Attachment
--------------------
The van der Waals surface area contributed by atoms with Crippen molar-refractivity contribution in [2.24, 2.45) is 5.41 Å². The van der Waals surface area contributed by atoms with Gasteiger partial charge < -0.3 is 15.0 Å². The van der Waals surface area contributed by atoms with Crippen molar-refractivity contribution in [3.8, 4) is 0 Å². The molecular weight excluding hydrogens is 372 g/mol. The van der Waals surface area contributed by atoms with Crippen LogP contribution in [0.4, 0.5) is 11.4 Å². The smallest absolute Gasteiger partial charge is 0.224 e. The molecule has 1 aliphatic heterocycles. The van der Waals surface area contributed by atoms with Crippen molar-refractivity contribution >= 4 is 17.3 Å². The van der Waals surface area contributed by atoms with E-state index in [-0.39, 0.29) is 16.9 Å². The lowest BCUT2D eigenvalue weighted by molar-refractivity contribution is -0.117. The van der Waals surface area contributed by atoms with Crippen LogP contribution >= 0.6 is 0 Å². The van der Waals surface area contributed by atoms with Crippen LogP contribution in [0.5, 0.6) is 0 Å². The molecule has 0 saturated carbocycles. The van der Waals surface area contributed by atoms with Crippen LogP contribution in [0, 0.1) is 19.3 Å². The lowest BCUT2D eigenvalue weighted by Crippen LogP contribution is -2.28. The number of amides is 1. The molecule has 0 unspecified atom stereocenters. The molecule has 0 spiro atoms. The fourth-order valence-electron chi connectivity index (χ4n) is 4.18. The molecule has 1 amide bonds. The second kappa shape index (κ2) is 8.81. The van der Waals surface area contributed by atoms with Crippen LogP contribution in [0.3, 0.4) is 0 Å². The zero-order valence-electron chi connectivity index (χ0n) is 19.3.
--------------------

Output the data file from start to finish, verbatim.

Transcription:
The van der Waals surface area contributed by atoms with Crippen molar-refractivity contribution in [2.24, 2.45) is 5.41 Å². The van der Waals surface area contributed by atoms with Gasteiger partial charge < -0.3 is 15.0 Å². The van der Waals surface area contributed by atoms with Crippen molar-refractivity contribution in [3.8, 4) is 0 Å². The molecular weight excluding hydrogens is 372 g/mol. The van der Waals surface area contributed by atoms with Crippen LogP contribution in [0.4, 0.5) is 11.4 Å². The smallest absolute Gasteiger partial charge is 0.224 e. The molecule has 1 aliphatic heterocycles. The van der Waals surface area contributed by atoms with Crippen molar-refractivity contribution >= 4 is 17.3 Å². The van der Waals surface area contributed by atoms with E-state index in [-0.39, 0.29) is 16.9 Å². The lowest BCUT2D eigenvalue weighted by molar-refractivity contribution is -0.117. The van der Waals surface area contributed by atoms with Crippen LogP contribution >= 0.6 is 0 Å². The van der Waals surface area contributed by atoms with Crippen LogP contribution in [0.5, 0.6) is 0 Å². The molecule has 0 saturated carbocycles. The van der Waals surface area contributed by atoms with Crippen LogP contribution in [0, 0.1) is 19.3 Å². The lowest BCUT2D eigenvalue weighted by Crippen LogP contribution is -2.28. The number of amides is 1. The molecule has 0 unspecified atom stereocenters. The molecule has 0 spiro atoms. The fourth-order valence-electron chi connectivity index (χ4n) is 4.18. The molecule has 1 amide bonds. The second kappa shape index (κ2) is 8.81. The van der Waals surface area contributed by atoms with Crippen LogP contribution in [0.3, 0.4) is 0 Å². The zero-order valence-electron chi connectivity index (χ0n) is 19.3.